Organic neem oil comes from an evergreen tree mainly found in India, but can be easily accessible online. It is great at repelling small pests like mites but also highly effective at treating fungal diseases such as mildew. If used inaccurate doses it does not threaten pollinators or humans. Neem oil is biodegradable and does not leave a residue. You can make a homemade solution, as long as it is diluted. Your solution should not contain more than 3% oil.
You might already have this solution sitting in your kitchen cabinet! Both white wine vinegar and apple cider vinegar are effective weed killers due to their acidic nature. You can easily pour vinegar into a spray bottle and directly spritz weeds without harming bees whatsoever.
Epsom salt is a great tool to have in your gardening arsenal. It is completely safe and non-toxic, while also high in magnesium for your tomato and pepper plants. Epsom salts ward off slugs and snails as well. You can purchase a bag of salt and directly sprinkle it around the base of the plant, or you can mix it with water and salt saline spray to the leaves of plants.
This flower has a natural pest-repelling compound called pyrethrin. They can be planted to repel pests or even crushed up and made into tea which can be sprayed on the leaves of plants after it has cooled down. You might as well make yourself a cup while you’re at it.
Pepper, Garlic, and Onion
In mild concentrations, pepper spray works in similar ways that it might work on human skin. Mix chili peppers, garlic, or onions into a blender with some water mixed in. Boil this mixture on the stove and cool it. Dilute the mixture even more with water after it has been cooled and pour it into a water bottle or spritzer. You don’t want it to be so strong it burns your plants. Make sure you are wearing proper protection like gloves or even goggles when making the mixture so as not to irritate your eyes or skin!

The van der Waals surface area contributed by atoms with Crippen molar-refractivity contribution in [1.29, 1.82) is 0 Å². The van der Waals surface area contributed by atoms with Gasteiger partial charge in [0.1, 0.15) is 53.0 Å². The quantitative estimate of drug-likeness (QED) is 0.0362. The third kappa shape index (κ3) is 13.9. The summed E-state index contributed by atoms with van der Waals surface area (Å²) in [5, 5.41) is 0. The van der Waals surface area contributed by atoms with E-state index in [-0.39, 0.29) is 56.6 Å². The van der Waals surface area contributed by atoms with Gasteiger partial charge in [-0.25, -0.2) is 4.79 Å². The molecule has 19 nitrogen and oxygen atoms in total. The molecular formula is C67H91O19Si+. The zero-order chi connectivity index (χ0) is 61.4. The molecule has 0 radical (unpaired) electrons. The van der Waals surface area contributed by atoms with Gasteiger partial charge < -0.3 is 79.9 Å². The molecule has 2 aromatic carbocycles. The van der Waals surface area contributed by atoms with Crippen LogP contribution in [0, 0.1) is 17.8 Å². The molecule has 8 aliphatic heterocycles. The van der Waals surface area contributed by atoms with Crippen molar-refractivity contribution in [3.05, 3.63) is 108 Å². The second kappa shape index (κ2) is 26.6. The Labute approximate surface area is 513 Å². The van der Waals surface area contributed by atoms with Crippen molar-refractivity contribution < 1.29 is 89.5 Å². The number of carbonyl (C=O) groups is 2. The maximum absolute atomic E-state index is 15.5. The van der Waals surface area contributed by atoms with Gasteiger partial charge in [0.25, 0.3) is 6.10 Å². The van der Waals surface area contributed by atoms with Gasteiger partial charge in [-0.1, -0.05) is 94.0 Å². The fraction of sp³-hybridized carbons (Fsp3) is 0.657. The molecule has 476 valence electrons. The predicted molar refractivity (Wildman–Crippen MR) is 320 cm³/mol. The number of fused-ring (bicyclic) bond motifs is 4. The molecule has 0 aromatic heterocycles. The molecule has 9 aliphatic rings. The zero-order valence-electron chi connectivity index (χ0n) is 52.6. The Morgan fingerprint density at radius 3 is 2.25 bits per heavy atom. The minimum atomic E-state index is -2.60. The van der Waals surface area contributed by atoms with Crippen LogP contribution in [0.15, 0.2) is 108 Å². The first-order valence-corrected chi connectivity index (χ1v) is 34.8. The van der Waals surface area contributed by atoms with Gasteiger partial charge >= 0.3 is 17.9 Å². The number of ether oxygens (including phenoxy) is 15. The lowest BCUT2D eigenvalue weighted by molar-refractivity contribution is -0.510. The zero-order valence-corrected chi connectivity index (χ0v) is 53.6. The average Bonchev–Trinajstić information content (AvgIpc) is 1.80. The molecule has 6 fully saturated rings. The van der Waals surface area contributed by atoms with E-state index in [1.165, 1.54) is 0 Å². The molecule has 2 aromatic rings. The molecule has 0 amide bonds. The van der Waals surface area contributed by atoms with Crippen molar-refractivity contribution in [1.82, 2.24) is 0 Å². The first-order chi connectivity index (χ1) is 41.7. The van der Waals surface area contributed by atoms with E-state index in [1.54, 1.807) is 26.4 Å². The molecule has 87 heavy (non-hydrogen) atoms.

Pesticides You Should Not Use
Under no circumstances should you use neonicotinoids. Here is another list of brand names that contain chemical branches of neonicotinoids like Imidacloprids, Clothianidins, Thiamethoxams, Acetamiprids, and Dinotefurans. Avoid these.
- DIY Tree Care Products
- Hi-Yield Systemic Spray
- Knockout-Ready-To-Use Grub Killer
- Ortho Bug
- Ortho MAX
- Surrender Brand
- Green Light Grub Control
Other Ways to Keep Bees Safe While Using Pesticides
Much of keeping bees safe while using pesticides involves the discretion and common sense of the user. It is important to be meticulous and vigilant when it comes to safety if you do have to apply pesticides. The best way you can do this is by making sure you are following this protocol.
Read Labels Carefully
Read all package labels very carefully before use, and make sure you are following directions precisely how the package says. Avoid using pesticides that have caution labels such as “highly toxic to bees” or “extended residual toxicity” during peak seasons of bloom. If the label warns you against it, you can be sure these pesticides will do some damage whether that be through application or residue.
Contact Related Industry Workers
Before you decide on using pesticides, be sure you reach out to your county’s agricultural commissioner so they can notify nearby beekeepers of the location of a pesticide. If a pesticide has a warning label, beekeepers in a one-mile radius should be notified by the person doing the application about 48 hours before the use. This allows beekeepers to prepare and protect their hives as much as possible within their control.
Don’t Spray Hives Directly
Do not directly spray beehives with any sort of pesticide! Any form of pesticide applicator that comes in contact with bees can have very serious consequences and affect the long-term reproduction of the hives.
Don’t Hit Flying Bees
If you are in the process of pesticide application, do not spray it directly at flying bees. Any bee that is hit with the pesticide will not be able to fly because of the weight of the drops on their wings. This inhibits their flight path and prevents them from returning to their hive which again, affects the whole colony.
Report Suspected Bad Practices
If you suspect or witness any bad use of pesticides that are intentionally damaging to bees or other forms of wildlife, contact your county agricultural commissioner who can help address these concerns and enforce proper punishments.
What Other Animals to Pesticides Affect?
Pesticides affect bee populations and rodent populations the most directly, as they are specifically used to target these animals and their direct habitats. However, other wildlife suffers from the residual usage of these pesticides.
Animals such as hawks, owls, squirrels, skunks, deer, foxes and coyotes are most indirectly targeted by pesticides as they feed on insects and small animals specifically targeted by pesticides.